By: Hawk Ripjaw (Six Pack) –
The frustratingly-named Tyler Perry’s Boo! 2: A Madea Halloween is bad, even by Madea standards.
Tiffany Simmons (Diamond White) is the reason I do not want children. She is a total shithead to her dad, talks down to her friends, and wants nothing more than to bang a frat boy. Her dad Brian (Tyler Perry) is a worrisome, protective pushover of a dad. He’s spent nearly every year of Tiffany’s life celebrating her birthday by showing up at school with a gift and a ridiculous birthday hat. He still treats her like she’s a third of her age, and lets her walk over him. She puts him down because he got her headphones instead of a car, and visibly treats her divorced mother Debrah (Taja V. Simpson) as the favorite. Debrah, for her part, undermines her ex at every turn and lets her new boyfriend fawn over her in front of Brian.
To continue to press her dad’s buttons, Tiffany returns to the frat house she tried to party at in the last movie, and now that she’s 18, invites herself to the follow-up party. This time, the party is at Lake Derek, which is called Lake Derek because years ago a man named Derek killed a bunch of teenagers there. Debrah, for some reason, is completely okay with with her 18 year old daughter going up to a haunted murder site with a bunch of horny teenagers with alcohol on Halloween Eve. Brian is upset when he learns, but eventually throws up his hands and does nothing. Madea (Tyler Perry), Brian (Tyler Perry), Hattie (Patrice Lovely), and Bam (Cassi Davis) yell at each other and talk about weed and prostitution, before making a halfhearted attempt to go after the kids. You can see why this movie doesn’t really have any teachable moments, besides how to not make a movie.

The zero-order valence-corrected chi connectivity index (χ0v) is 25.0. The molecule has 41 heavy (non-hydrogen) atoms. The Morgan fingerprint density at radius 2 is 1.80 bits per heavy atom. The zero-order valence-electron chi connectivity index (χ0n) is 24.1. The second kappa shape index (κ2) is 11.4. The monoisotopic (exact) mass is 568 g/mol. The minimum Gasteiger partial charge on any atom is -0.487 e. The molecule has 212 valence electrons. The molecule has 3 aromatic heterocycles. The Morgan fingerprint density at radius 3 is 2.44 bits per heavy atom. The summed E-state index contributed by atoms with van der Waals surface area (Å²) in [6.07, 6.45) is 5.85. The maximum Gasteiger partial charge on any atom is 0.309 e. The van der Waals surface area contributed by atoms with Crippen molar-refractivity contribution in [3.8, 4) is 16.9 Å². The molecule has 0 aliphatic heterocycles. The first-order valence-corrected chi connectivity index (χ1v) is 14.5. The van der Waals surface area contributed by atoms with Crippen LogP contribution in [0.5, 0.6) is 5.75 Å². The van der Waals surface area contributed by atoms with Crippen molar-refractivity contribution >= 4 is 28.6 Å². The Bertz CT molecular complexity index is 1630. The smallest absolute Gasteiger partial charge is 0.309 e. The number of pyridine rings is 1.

One barely-registered edge this sequel’s story has over the original is that it’s not immediately made obvious that the monsters are just people pulling a prank. For about half of the movie, it’s made somewhat mysterious, but there’s always that nagging feeling that Perry, an outspoken opponent of Halloween and a Christian, probably wouldn’t fill his movie with an army of the undead. The fact that the movie doesn’t come right out and say “We’re going to pull a prank” is still appreciated. While no one really has anything funny to say, Joe at least gets a couple of chuckles purely from the shock value of some of his surprisingly nasty lines. Unfortunately, it dissipates after multiple recycled bits.
The awful sound editing of Boo 2! is a stark reminder of how the word “punishing” can apply to two very different types of movies for two very different effects. To use recent examples, Dunkirk and Blade Runner 2049 had punishing sound design that was at times painfully loud. That discomfort was intentional, designed to build tension, panic, and atmosphere. Boo 2! is just noise. It builds tension over the unpleasantness of the movie, panic over realizing how your life has come to this, and the atmosphere of a cinematic universe involving a man dressing up like an old woman and yelling at people with her friends.
Apparently, the bare minimum of the sound mix for a “scare” involves a sound sting and between two and six characters violently screaming. Often it’s accompanied by a chainsaw or growling. It’s shrill and extremely unpleasant, indicating a profound misunderstanding of how sound design should supplement the movie experience. To boot, there’s a great deal of weirdly noticeable ADR that feels like a late addition to cut down to a PG-13 rating.